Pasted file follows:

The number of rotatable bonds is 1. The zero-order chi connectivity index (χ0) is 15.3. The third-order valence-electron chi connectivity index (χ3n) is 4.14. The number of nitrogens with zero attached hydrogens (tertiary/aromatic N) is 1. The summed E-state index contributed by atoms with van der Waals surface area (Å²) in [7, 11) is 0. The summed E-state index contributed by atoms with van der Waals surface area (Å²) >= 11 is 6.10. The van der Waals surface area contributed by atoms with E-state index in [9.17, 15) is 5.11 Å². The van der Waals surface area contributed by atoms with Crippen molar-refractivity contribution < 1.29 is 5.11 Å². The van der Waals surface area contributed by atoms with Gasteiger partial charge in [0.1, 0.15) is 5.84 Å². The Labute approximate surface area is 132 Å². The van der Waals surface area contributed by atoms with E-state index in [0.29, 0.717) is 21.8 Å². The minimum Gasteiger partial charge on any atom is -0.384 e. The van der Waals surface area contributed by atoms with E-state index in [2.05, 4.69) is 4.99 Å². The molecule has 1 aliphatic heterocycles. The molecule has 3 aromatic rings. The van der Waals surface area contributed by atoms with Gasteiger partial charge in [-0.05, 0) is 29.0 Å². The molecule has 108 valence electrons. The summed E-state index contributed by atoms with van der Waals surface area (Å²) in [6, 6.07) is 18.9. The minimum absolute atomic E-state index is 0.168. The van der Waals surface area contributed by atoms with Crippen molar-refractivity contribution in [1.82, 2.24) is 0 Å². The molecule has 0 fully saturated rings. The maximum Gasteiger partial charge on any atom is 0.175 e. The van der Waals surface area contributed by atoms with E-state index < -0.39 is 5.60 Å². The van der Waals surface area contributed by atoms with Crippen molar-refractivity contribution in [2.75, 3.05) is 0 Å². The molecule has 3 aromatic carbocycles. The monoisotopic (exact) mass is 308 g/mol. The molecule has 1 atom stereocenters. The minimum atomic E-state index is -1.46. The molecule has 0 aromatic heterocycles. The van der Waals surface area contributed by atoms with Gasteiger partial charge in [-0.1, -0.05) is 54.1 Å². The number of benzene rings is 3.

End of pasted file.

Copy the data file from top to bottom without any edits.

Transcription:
The number of rotatable bonds is 1. The zero-order chi connectivity index (χ0) is 15.3. The third-order valence-electron chi connectivity index (χ3n) is 4.14. The number of nitrogens with zero attached hydrogens (tertiary/aromatic N) is 1. The summed E-state index contributed by atoms with van der Waals surface area (Å²) in [7, 11) is 0. The summed E-state index contributed by atoms with van der Waals surface area (Å²) >= 11 is 6.10. The van der Waals surface area contributed by atoms with E-state index in [9.17, 15) is 5.11 Å². The van der Waals surface area contributed by atoms with Crippen molar-refractivity contribution < 1.29 is 5.11 Å². The van der Waals surface area contributed by atoms with Gasteiger partial charge in [0.1, 0.15) is 5.84 Å². The Labute approximate surface area is 132 Å². The van der Waals surface area contributed by atoms with E-state index in [0.29, 0.717) is 21.8 Å². The minimum Gasteiger partial charge on any atom is -0.384 e. The van der Waals surface area contributed by atoms with E-state index in [2.05, 4.69) is 4.99 Å². The molecule has 1 aliphatic heterocycles. The molecule has 3 aromatic rings. The van der Waals surface area contributed by atoms with Gasteiger partial charge in [-0.05, 0) is 29.0 Å². The molecule has 108 valence electrons. The summed E-state index contributed by atoms with van der Waals surface area (Å²) in [6, 6.07) is 18.9. The minimum absolute atomic E-state index is 0.168. The van der Waals surface area contributed by atoms with Crippen molar-refractivity contribution in [1.82, 2.24) is 0 Å². The molecule has 0 fully saturated rings. The maximum Gasteiger partial charge on any atom is 0.175 e. The van der Waals surface area contributed by atoms with E-state index < -0.39 is 5.60 Å². The van der Waals surface area contributed by atoms with Crippen molar-refractivity contribution in [2.75, 3.05) is 0 Å². The molecule has 3 aromatic carbocycles. The monoisotopic (exact) mass is 308 g/mol. The molecule has 1 atom stereocenters. The minimum atomic E-state index is -1.46. The molecule has 0 aromatic heterocycles. The van der Waals surface area contributed by atoms with Gasteiger partial charge in [-0.1, -0.05) is 54.1 Å². The number of benzene rings is 3.